Projects and Features
The redevelopment of B&Q’s main headquarters has begun with the erection of a large office, laboratory and car park structure. For maximum efficiency and the need for large open areas, steel was chosen as the framing material.
FACT FILE: B&Q Smartlab, Eastleigh, Hampshire
Main client: B&Q
Main contractor: Sir Robert McAlpine
Structural engineer: BDP
Steelwork contractor: Barrett Steel Buildings
Steel tonnage: 1,000t
The DIY specialist outlet B&Q is currently redeveloping its headquarters site in Eastleigh, Hampshire. The project involves the demolition of all existing buildings and the construction of new offices, a laboratory and a new car park.
Phase one of this scheme consists of a 4,645m² steel-framed building, measuring 72m x 96m, which will contain two floors of office space, a laboratory (known as a Smartlab by B&Q) with three levels of car parking on top.
Because of the constraints of the site, a number of very different functions are stacked in order to use the space as efficiently as possible. The interdisciplinary design team explored a multitude of options to reduce the complexity and proposed a steelwork solution to meet the challenges of span, structural depth and environmental performance.
The footprint of the sizeable building, which is under construction, will have two levels of office accommodation which wrap around in an L-shape along two elevations. This leaves the majority of the lower levels for the Smartlab which is a large double-height space.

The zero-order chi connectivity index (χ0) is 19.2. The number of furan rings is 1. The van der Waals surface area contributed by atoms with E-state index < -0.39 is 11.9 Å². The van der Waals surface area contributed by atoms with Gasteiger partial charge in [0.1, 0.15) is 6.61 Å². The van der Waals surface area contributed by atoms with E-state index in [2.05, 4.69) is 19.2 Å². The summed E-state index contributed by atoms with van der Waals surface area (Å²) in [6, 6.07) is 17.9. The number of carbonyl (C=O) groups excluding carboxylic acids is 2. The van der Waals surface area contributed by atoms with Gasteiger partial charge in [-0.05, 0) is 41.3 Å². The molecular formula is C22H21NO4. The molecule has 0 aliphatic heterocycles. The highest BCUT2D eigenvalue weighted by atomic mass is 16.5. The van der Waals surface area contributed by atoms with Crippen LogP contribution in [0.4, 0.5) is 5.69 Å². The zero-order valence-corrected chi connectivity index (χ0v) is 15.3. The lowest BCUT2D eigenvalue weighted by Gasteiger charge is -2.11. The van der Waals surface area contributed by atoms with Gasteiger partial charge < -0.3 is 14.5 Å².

Smartlab is B&Q terminology for an area where displays are readied and dressed prior to going out to the company’s numerous stores. Products are delivered via a loading bay located at the rear of the building and stacked and arranged on shelves. To accommodate the Smartlab’s superstore-sized shelving units this area of the building’s ground floor has to have the same headroom as a B&Q store.
Interestingly, the three levels of car parking, which sit directly above the office space and Smartlab, have dictated the design of the overall building. The need to arrange columns in a typical car park 16m x 7.2m grid means the majority of the building’s steel frame has been constructed around this same pattern.
“Transfer structures below the car park would have been the alternative,” explains Richard Beesley, Technical Director for Barrett Steel Buildings. “But that would have been an expensive option so the decision was taken for long spans throughout.” Cellular beams have been used for all of the 16m spans, as these sections were considered the most efficient and cost effective steel members.
Another important consideration, and one which also had a direct influence on the structure’s design was the delivery of large and heavy goods to the Smartlab. Many similar type buildings have a car park on the lower levels and the offices above, however with regular truck deliveries to the site, the configuration with car park above offices was deemed the most suitable.